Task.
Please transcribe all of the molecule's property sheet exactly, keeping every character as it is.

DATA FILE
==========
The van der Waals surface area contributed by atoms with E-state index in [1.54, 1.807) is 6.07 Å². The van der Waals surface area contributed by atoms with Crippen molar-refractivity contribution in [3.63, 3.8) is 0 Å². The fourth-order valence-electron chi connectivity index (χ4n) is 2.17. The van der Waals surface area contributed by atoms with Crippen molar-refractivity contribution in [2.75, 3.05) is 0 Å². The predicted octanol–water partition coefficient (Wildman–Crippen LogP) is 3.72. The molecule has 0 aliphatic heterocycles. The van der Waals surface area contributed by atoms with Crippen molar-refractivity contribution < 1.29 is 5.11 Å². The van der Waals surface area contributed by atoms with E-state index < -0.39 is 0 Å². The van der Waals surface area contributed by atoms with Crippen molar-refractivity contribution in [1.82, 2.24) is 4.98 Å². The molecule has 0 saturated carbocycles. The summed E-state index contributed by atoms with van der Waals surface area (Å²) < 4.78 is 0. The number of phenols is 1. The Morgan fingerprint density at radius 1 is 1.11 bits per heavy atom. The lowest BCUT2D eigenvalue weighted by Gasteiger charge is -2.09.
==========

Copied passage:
The van der Waals surface area contributed by atoms with E-state index in [1.54, 1.807) is 6.07 Å². The van der Waals surface area contributed by atoms with Crippen molar-refractivity contribution in [3.63, 3.8) is 0 Å². The fourth-order valence-electron chi connectivity index (χ4n) is 2.17. The van der Waals surface area contributed by atoms with Crippen molar-refractivity contribution in [2.75, 3.05) is 0 Å². The predicted octanol–water partition coefficient (Wildman–Crippen LogP) is 3.72. The molecule has 0 aliphatic heterocycles. The van der Waals surface area contributed by atoms with Crippen molar-refractivity contribution < 1.29 is 5.11 Å². The van der Waals surface area contributed by atoms with E-state index < -0.39 is 0 Å². The van der Waals surface area contributed by atoms with Crippen molar-refractivity contribution in [1.82, 2.24) is 4.98 Å². The molecule has 0 saturated carbocycles. The summed E-state index contributed by atoms with van der Waals surface area (Å²) < 4.78 is 0. The number of phenols is 1. The Morgan fingerprint density at radius 1 is 1.11 bits per heavy atom. The lowest BCUT2D eigenvalue weighted by Gasteiger charge is -2.09.